Office of the Attorney General - State of Texas
November 30, 2000
Dear Mr. O'Connell:
You have asked this office when a sheriff is responsible for taking custody of a prisoner hospitalized as a result of "an injury or illness that was sustained during [the] arrest" by another law enforcement agency.(1) In our view, your question is answered by article 2.18 of the Code of Criminal Procedure and by the interpretation this office gave that statute in Attorney General Opinion DM-313. Briefly, a prisoner becomes the sheriff's responsibility "[w]hen [he] is committed to jail by warrant from a magistrate or court." Tex. Code Crim. Proc. Ann. art. 2.18 (Vernon 1977). "Once a magistrate has issued a commitment order, the duty to incarcerate the prisoner, along with the necessary cost incident thereto, falls upon the sheriff." Tex. Att'y Gen. Op. No. DM-313 (1995) at 2 (emphasis added). The sheriff has no discretion to refuse to take such a prisoner into custody and "cannot avoid the cost of his duty by refusal to undertake it." Id. The prisoner is the sheriff's responsibility as soon as the commitment order issues because the sheriff must "safely keep all prisoners committed to the jail by a lawful authority, subject to an order of the proper court." Tex. Loc. Gov't Code Ann. § 351.041(a) (Vernon 1999).
As we understand it, your question arises from a situation in which a prisoner has been arrested by another law enforcement agency and has, as a result of that arrest, required hospitalization. You note that, pursuant to article 104.002 of the Code of Criminal Procedure, the county is liable for "all expenses incurred in the safekeeping of prisoners confined in the county jail or kept under guard by the county." Tex. Code Crim. Proc. Ann. art. 104.002(a) (Vernon Supp. 2000). However, you assert, "[t]he article does not require the sheriff to assume custody of prisoners that have been taken to medical facilities by other agencies." Request Letter, note 1, at 1.
We agree that the mere fact that a person has been arrested by some law enforcement agency within Collin County's jurisdiction does not make that person a prisoner of the county. See Tex. Att'y Gen. Op. No. MW-52 (1979) at 2, 3 (sheriff has no duty to confine person in county jail solely for violation of municipal ordinance). However, when a magistrate issues a commitment order directing that the sheriff "receive and place in jail the person so committed," Tex. Code Crim. Proc. Ann. art. 16.20 (Vernon 1977), the prisoner forthwith becomes the responsibility of the sheriff. Article 2.18 of the Code of Criminal Procedure provides, "[w]hen a prisoner is committed to jail by warrant from a magistrate or court, he shall be placed in jail by the sheriff. It is a violation of duty on the part of any sheriff to permit a defendant so committed to remain out of jail[;] . . . he shall so guard the accused as to prevent escape." Id. art. 2.18; see also Tex. Att'y Gen. Op. Nos. JM-151 (1984) at 2 (county jail is required to accept state statute violators after magistrate has committed them to jail); DM-313 (1995) at 2 (sheriff cannot avoid cost of incarcerating prisoner by refusing to take custody after commitment order is issued).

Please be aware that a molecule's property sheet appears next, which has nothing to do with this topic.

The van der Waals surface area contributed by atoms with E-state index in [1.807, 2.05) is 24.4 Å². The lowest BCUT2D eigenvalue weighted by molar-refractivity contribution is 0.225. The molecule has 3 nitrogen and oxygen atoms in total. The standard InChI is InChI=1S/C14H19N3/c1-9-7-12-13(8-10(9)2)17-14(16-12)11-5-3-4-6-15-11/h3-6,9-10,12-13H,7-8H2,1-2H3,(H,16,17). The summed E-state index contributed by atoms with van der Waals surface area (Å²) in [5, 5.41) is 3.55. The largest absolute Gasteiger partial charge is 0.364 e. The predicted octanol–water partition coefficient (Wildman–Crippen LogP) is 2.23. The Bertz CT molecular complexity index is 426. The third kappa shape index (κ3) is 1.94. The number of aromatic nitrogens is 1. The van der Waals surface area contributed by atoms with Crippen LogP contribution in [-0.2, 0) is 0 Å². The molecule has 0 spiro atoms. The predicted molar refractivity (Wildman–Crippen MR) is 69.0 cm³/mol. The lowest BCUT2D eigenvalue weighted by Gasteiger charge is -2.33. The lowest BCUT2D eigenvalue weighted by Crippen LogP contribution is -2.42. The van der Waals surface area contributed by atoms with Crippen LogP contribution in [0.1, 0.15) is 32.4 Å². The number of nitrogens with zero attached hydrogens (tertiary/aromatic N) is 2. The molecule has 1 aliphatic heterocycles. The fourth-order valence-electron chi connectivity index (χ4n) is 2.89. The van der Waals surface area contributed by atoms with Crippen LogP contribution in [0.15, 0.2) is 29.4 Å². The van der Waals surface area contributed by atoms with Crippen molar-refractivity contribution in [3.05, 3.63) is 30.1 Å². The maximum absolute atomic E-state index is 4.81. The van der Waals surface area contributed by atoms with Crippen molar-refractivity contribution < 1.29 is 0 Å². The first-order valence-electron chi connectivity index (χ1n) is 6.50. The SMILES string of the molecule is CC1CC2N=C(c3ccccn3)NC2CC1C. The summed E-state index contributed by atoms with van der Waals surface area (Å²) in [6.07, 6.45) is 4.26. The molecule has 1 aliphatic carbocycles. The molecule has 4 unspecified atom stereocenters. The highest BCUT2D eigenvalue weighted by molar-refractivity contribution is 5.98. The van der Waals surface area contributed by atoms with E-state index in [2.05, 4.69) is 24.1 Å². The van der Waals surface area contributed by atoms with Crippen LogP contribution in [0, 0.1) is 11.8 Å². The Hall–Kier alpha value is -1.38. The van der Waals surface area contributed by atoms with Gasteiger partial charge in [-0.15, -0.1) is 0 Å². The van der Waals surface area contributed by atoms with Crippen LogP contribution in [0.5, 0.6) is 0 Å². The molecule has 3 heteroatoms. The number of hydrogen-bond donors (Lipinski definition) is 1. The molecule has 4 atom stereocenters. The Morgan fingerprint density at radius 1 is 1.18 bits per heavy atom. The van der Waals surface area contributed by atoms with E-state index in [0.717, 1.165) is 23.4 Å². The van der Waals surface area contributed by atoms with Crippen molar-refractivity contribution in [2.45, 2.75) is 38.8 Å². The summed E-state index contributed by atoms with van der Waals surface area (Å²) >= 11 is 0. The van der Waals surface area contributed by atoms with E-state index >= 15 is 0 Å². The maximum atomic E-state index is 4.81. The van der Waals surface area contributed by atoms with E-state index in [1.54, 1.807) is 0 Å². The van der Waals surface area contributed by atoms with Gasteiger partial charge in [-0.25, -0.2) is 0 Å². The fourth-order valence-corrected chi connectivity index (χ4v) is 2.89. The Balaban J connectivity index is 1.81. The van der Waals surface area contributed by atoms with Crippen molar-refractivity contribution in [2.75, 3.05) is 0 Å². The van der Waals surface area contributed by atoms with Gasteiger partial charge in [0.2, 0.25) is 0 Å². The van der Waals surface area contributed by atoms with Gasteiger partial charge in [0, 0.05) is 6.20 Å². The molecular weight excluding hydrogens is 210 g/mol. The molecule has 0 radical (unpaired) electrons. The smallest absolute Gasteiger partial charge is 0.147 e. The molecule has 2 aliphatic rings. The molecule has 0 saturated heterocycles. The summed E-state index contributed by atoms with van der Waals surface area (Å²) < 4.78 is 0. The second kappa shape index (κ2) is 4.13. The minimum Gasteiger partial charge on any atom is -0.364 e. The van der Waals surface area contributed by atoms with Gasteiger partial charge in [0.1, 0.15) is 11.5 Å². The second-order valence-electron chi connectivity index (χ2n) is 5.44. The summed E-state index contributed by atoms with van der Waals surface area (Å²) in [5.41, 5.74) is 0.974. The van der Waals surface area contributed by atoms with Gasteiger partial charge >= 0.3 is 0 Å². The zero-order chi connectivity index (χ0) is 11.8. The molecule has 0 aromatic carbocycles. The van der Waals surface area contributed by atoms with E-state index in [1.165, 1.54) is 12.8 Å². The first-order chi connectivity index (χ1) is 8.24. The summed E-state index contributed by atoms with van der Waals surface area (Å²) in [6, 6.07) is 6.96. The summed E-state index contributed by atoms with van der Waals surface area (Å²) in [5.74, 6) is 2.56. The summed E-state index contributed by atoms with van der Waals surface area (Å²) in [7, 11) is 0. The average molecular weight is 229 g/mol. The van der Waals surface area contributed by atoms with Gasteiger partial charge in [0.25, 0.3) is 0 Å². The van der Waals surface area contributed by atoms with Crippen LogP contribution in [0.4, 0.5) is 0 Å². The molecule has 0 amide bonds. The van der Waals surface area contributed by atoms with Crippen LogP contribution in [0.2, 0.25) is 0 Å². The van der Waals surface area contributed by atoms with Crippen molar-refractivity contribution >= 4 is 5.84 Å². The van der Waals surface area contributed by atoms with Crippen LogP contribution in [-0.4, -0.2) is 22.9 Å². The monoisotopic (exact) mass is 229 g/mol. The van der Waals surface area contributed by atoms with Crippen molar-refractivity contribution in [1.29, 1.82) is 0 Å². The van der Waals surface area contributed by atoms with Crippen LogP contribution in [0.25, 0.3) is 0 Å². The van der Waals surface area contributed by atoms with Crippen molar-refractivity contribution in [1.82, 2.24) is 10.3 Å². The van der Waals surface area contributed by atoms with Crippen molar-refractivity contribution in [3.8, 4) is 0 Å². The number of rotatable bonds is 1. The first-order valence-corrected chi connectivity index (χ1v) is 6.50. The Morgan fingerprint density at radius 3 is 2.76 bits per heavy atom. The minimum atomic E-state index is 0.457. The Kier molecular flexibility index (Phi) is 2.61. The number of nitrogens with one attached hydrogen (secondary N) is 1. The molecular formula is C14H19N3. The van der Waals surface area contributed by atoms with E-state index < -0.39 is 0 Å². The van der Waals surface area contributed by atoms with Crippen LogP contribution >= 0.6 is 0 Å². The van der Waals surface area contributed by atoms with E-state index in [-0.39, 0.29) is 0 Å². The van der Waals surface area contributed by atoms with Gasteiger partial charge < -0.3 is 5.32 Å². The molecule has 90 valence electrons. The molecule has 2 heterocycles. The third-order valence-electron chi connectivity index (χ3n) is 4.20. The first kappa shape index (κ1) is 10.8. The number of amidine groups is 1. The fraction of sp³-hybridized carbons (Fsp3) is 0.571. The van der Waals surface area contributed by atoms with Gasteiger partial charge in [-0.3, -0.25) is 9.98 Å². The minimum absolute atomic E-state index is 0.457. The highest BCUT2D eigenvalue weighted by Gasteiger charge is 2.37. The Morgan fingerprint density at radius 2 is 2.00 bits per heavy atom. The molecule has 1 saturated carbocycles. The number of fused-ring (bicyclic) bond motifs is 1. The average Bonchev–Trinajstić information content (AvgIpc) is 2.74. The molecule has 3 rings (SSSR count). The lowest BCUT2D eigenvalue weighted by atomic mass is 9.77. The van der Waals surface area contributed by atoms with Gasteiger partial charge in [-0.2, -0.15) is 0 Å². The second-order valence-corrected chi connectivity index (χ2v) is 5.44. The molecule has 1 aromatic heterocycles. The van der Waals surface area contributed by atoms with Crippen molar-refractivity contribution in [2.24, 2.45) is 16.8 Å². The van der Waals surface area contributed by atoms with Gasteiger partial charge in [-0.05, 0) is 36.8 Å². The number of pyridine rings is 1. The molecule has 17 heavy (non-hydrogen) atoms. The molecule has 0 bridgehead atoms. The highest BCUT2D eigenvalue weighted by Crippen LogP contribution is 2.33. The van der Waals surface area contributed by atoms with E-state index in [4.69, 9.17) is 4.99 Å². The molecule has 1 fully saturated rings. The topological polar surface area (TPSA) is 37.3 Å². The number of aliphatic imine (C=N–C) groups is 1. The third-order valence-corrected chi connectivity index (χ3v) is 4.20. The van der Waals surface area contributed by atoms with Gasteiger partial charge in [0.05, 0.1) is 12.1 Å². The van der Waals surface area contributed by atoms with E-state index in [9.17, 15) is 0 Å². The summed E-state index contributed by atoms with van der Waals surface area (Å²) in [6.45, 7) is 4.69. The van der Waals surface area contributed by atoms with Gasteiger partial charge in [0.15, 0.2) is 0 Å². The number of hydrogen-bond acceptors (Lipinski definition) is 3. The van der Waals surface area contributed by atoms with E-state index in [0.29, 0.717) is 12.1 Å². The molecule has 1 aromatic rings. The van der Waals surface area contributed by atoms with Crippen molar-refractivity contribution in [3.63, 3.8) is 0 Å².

In Attorney General Opinion DM-313, the question was posed whether the Ector County sheriff could refuse to accept prisoners arrested by the Midland city police for violations of state statutes after a municipal judge had issued a commitment order for those prisoners. On the basis of article 2.18 of the Code of Criminal Procedure, the opinion answered that question in the negative. It noted that a refusal to accept such prisoners "is not an exercise of discretion, but is rather, according to the plain language of article 2.18, a violation of duty. The sheriff cannot avoid the cost of his duty by refusal to undertake it. Accordingly, once the commitment order is issued, the responsibility for maintaining these state law prisoners devolves upon the county." Tex. Att'y Gen. Op. No. DM-313 (1995) at 2 (emphasis added).
You suggest that "when a commitment order does exist it is unclear as to how the sheriff's duty under Texas Code of Criminal Procedure Art. 2.18 should be interpreted." Request Letter, supra note 1, at 2. We disagree. In our view, the clear import of the statutory language, and of its interpretation by Attorney General Opinion DM-313, is that the prisoner is the sheriff's responsibility from the time of the issuance of the commitment order. "It is a violation of duty on the part of any sheriff to permit a defendant to remain out of jail[;] . . . he shall so guard the accused as to prevent escape." Tex. Code Crim. Proc. Ann. art. 2.18 (Vernon 1977). This duty does not commence, as you suggest, "only when a prisoner is brought to the jail." Request Letter, supra note 1, at 2; see Tex. Att'y Gen. Op. No. H-169 (1973) at 2 (duty of sheriff to see that prisoners committed to jail by magistrate in city outside county seat are transported to county jail). Rather the duty and its attendant costs devolve upon the county "once the commitment order is issued." Tex. Att'y Gen. Op. No. DM-313 (1995) at 2.
A person arrested by a law enforcement agency other than the sheriff's department, and hospitalized as a result of that arrest, becomes the responsibility of the sheriff, pursuant to article 2.18 of the Code of Criminal Procedure, upon the issuance by a magistrate of a commitment order directing that the sheriff "receive and place in jail the person so committed." See Tex. Code Crim. Proc. Ann. arts. 2.18, 16.20 (Vernon 1977).
CLARK KENT ERVIN
SUSAN D. GUSKY
James E. Tourtelott
1. Letter from Honorable Tom O'Connell, to Honorable John Cornyn, Texas Attorney General (July 31, 2000) (on file with Opinion Committee) [hereinafter Request Letter].
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